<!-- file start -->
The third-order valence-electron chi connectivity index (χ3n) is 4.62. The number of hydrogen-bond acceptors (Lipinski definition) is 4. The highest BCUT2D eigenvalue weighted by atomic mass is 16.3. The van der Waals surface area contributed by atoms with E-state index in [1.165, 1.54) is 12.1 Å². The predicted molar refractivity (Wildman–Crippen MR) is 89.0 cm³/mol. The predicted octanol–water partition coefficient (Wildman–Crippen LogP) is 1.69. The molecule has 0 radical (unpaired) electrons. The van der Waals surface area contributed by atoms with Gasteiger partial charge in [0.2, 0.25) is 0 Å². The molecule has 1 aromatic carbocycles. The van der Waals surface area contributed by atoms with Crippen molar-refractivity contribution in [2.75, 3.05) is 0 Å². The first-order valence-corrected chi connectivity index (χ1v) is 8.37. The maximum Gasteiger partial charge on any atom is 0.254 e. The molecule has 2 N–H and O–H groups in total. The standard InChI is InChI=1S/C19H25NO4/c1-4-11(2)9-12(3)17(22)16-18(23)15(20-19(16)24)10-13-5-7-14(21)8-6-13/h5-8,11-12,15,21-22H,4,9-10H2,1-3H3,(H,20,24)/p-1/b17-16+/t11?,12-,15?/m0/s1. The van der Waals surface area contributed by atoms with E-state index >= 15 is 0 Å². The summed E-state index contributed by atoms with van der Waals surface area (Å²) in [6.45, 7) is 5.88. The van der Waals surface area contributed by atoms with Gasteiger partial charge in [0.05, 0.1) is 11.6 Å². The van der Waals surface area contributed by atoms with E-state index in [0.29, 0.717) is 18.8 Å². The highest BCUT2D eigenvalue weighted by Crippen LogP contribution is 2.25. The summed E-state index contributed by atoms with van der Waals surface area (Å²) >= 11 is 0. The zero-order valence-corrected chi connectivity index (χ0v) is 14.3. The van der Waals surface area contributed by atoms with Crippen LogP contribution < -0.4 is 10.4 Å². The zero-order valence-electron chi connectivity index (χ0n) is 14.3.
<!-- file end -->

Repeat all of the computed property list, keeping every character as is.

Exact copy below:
The third-order valence-electron chi connectivity index (χ3n) is 4.62. The number of hydrogen-bond acceptors (Lipinski definition) is 4. The highest BCUT2D eigenvalue weighted by atomic mass is 16.3. The van der Waals surface area contributed by atoms with E-state index in [1.165, 1.54) is 12.1 Å². The predicted molar refractivity (Wildman–Crippen MR) is 89.0 cm³/mol. The predicted octanol–water partition coefficient (Wildman–Crippen LogP) is 1.69. The molecule has 0 radical (unpaired) electrons. The van der Waals surface area contributed by atoms with Gasteiger partial charge in [0.2, 0.25) is 0 Å². The molecule has 1 aromatic carbocycles. The van der Waals surface area contributed by atoms with Crippen molar-refractivity contribution in [2.75, 3.05) is 0 Å². The first-order valence-corrected chi connectivity index (χ1v) is 8.37. The maximum Gasteiger partial charge on any atom is 0.254 e. The molecule has 2 N–H and O–H groups in total. The standard InChI is InChI=1S/C19H25NO4/c1-4-11(2)9-12(3)17(22)16-18(23)15(20-19(16)24)10-13-5-7-14(21)8-6-13/h5-8,11-12,15,21-22H,4,9-10H2,1-3H3,(H,20,24)/p-1/b17-16+/t11?,12-,15?/m0/s1. The van der Waals surface area contributed by atoms with E-state index >= 15 is 0 Å². The summed E-state index contributed by atoms with van der Waals surface area (Å²) in [6.45, 7) is 5.88. The van der Waals surface area contributed by atoms with Gasteiger partial charge in [0.05, 0.1) is 11.6 Å². The van der Waals surface area contributed by atoms with E-state index in [0.29, 0.717) is 18.8 Å². The highest BCUT2D eigenvalue weighted by Crippen LogP contribution is 2.25. The summed E-state index contributed by atoms with van der Waals surface area (Å²) >= 11 is 0. The zero-order valence-corrected chi connectivity index (χ0v) is 14.3. The van der Waals surface area contributed by atoms with Crippen LogP contribution < -0.4 is 10.4 Å². The zero-order valence-electron chi connectivity index (χ0n) is 14.3.